California drought: No rain, but ‘the sky is not falling’

Flowing 96 miles from its headwaters to the ocean, the Santa Ana River provides a glimpse of water management in the future.
(Mark Boster / Los Angeles Times)

The Santa Ana River is a robust and beautiful sight these days. Five miles west of the Prado Dam in Yorba Linda, the water has cut a narrow channel in a sandy bed and courses briskly over submerged rocks and tree limbs.

The water is a complicated cocktail that comes from many sources. As it flows 96 miles from its headwaters to the ocean, it provides a glimpse of the future: a picture of water management set into place nearly 50 years ago that can be seen as a model for California’s long effort to keep the state from withering away.

The rushing burble, quickening through narrow shallows, mingles with bird song and the sound of passing cars whose drivers, if they have paid attention to reports of California’s demise, must be astonished by the sight of the water below.


National headlines ask: “The End of California?” News stories track the diminishing snowpack and disappearing reservoirs, and a small fish in the Delta is scapegoated, almond growers and consumers are shamed and the mythology of Western resolve is questioned.

The crisis has led many to wonder whether the state has lost its historic resilience.

But the drama hides reality and for those who have studied California’s long relationship with its water, the drought is serious but hardly a disaster.

“The sky is not falling,” said Jeffrey Mount, senior fellow with the Public Policy Institute of California.

“We shouldn’t be complacent, but we don’t need to be panicking,” said Jay Lund, director for the Center for Watershed Sciences at UC Davis. “Look at Mediterranean climates around the world — look at how many people they support, the economy they support, the agriculture they support — and you’ll see that California does better than anyone else.

“If people are just now understanding that California can be a dry place,” Lund said, “then we must have been doing something right in terms of urban water delivery.”

The legacy of this drought, Californians deeply involved in water issues say, is that the state will adjust, as it always has following a dry period, and this time the adjustment will mean managing water across the state much like the Santa Ana River is managed.


Less river than repository, the Santa Ana is a natural depression carved in the flood plain, a collection site for treated waste water, precipitation and urban runoff.

If water had DNA, the genetic material of this rivulet could be traced as far as Wyoming and as close as the San Bernardino Mountains. It has flowed through the trailer parks of Beaumont and Banning, the warehouses of Rancho Cucamonga, the golf courses of the Moreno Valley and the strip malls of Riverside. The high-rises of Fashion Island lie along its course.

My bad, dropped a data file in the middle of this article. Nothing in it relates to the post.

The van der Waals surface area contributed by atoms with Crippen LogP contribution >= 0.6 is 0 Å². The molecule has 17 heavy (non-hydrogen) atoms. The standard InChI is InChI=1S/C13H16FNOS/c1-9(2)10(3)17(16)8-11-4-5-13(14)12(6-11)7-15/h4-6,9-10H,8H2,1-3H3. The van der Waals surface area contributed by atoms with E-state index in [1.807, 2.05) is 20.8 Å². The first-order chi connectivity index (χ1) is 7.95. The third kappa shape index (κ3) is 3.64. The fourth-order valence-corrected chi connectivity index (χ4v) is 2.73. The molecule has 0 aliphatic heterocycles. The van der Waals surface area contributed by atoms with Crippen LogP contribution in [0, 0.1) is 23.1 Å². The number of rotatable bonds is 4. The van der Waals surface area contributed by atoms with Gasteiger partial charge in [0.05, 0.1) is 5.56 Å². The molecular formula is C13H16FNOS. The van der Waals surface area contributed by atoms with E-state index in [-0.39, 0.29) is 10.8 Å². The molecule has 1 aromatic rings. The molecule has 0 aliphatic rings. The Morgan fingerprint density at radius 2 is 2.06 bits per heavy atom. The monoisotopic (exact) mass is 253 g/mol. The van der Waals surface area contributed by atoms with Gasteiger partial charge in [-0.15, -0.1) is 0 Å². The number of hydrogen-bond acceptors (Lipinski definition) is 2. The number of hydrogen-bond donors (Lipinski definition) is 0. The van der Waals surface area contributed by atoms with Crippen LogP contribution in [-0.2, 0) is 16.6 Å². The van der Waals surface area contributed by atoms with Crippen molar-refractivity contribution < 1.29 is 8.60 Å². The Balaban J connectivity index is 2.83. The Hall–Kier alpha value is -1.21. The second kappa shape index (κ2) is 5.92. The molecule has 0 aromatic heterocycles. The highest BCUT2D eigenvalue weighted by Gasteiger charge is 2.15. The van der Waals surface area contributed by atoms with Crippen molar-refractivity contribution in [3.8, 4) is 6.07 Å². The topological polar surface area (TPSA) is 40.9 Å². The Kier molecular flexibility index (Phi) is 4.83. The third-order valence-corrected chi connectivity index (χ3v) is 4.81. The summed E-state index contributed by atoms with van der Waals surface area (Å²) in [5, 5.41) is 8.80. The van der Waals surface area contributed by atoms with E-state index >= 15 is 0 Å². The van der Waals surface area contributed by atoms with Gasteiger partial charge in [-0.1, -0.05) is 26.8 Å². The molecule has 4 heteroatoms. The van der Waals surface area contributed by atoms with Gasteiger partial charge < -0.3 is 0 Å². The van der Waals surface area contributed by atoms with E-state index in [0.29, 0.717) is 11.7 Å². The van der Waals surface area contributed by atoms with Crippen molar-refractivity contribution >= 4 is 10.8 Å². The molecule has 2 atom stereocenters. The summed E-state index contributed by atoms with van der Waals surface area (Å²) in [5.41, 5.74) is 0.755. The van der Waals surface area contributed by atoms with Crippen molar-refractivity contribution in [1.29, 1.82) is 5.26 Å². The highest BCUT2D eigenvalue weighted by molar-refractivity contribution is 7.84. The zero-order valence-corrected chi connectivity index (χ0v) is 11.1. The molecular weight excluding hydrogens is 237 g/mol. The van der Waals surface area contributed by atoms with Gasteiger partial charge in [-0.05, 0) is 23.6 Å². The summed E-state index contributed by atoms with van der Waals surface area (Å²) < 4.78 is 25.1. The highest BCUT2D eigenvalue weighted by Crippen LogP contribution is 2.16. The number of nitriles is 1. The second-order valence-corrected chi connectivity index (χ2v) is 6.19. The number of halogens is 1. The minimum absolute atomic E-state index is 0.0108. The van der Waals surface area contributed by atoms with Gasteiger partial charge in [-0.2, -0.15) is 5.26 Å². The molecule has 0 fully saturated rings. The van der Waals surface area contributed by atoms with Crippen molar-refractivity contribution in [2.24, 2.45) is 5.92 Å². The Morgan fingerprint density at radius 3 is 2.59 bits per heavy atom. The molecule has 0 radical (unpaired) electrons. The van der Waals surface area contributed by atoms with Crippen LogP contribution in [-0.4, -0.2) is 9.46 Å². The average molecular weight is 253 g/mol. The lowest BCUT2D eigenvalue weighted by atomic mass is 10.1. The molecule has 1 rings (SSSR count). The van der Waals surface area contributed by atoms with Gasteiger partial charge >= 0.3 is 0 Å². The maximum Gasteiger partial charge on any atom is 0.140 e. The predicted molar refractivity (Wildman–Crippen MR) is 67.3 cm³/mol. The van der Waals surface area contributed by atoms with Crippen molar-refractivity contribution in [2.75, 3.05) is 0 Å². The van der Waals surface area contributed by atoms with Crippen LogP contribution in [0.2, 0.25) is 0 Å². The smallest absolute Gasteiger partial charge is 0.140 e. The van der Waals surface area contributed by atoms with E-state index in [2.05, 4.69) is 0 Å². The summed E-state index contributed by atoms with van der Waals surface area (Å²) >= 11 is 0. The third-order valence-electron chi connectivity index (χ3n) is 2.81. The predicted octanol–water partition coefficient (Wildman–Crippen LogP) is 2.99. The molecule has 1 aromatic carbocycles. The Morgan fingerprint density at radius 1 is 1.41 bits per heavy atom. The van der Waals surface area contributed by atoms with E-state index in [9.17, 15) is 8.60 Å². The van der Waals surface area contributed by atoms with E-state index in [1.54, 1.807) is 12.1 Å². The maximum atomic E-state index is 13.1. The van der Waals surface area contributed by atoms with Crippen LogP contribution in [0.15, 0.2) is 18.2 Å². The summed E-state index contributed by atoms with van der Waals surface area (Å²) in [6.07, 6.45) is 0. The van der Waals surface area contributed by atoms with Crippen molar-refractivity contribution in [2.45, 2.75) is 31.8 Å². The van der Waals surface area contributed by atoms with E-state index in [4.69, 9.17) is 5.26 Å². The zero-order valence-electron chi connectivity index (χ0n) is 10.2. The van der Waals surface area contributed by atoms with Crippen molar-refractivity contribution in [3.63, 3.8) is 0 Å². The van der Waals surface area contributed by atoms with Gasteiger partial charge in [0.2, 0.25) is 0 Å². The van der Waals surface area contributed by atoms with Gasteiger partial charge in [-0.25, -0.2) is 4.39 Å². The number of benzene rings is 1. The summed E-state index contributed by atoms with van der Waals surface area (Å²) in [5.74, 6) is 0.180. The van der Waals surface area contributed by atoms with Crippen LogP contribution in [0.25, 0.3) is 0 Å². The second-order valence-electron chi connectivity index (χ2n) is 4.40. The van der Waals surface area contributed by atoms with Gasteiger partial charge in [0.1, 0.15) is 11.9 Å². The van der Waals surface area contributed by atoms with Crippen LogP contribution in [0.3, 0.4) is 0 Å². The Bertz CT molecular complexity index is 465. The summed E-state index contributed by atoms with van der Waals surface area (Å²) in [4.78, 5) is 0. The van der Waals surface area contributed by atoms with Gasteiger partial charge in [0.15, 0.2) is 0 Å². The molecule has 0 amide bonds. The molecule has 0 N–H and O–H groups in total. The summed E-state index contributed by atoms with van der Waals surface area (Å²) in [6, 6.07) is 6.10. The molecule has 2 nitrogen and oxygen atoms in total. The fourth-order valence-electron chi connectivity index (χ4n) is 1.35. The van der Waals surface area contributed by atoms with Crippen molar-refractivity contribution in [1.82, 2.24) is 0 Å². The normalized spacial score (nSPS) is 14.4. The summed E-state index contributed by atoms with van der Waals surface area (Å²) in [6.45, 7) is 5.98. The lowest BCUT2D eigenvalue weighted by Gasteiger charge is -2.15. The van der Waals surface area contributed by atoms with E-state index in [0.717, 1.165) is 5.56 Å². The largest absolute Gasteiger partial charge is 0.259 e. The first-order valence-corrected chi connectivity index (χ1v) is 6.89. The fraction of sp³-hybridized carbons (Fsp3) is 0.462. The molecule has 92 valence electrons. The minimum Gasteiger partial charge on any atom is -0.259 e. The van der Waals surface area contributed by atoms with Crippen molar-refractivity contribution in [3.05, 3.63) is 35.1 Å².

By the time it reaches the Pacific Ocean, it will have been monitored, treated, measured and priced by three flood-control districts, 18 waste water districts and 40 retailers responsible for distributing it to the nearly 6 million residents of this vast watershed.

In Orange and Anaheim, the river will broaden and slow into a series of settling ponds to disappear into the aquifer and later be extracted for other uses. At this stage of its journey, the water belongs to the Orange County Water District, but its entire progress has been watched by the larger entity — the Santa Ana River Watershed Project Authority, better known as SAWPA.

Established in the late 1960s, the water authority was created to ensure cooperation among competing water districts and their constituents. Over the years, the agency has evolved to provide stewardship over the region’s water supplies from Big Bear Lake to Newport Beach.

“SAWPA’s unique,” said Steven Moore, a member of the State Water Resources Control Board. “The investments it has made over the decades have created a system more resilient than other parts of the state. They have essentially created an insurance policy for drought.”


Water management in California has always had to contend with a fractured landscape, long divided by history and geography, and years of clear and cloudless skies have only heightened antagonisms and spurred innovation.

But nothing focuses political will better than a disaster.

Drought in the 1930s created the Central Valley Project. Drought in the 1950s led to the State Water Project. Drought in the 1970s spurred efforts at urban conservation and the state’s Drought Emergency Water Bank came out of drought in the 1980s.

The calamity that created the Santa Ana River Watershed Project Authority took place in a courtroom over the course of six years.

In 1963, the Orange County Water District, having measured a diminished flow of water in the Santa Ana River, filed a lawsuit against other districts upstream that had increased their diversions.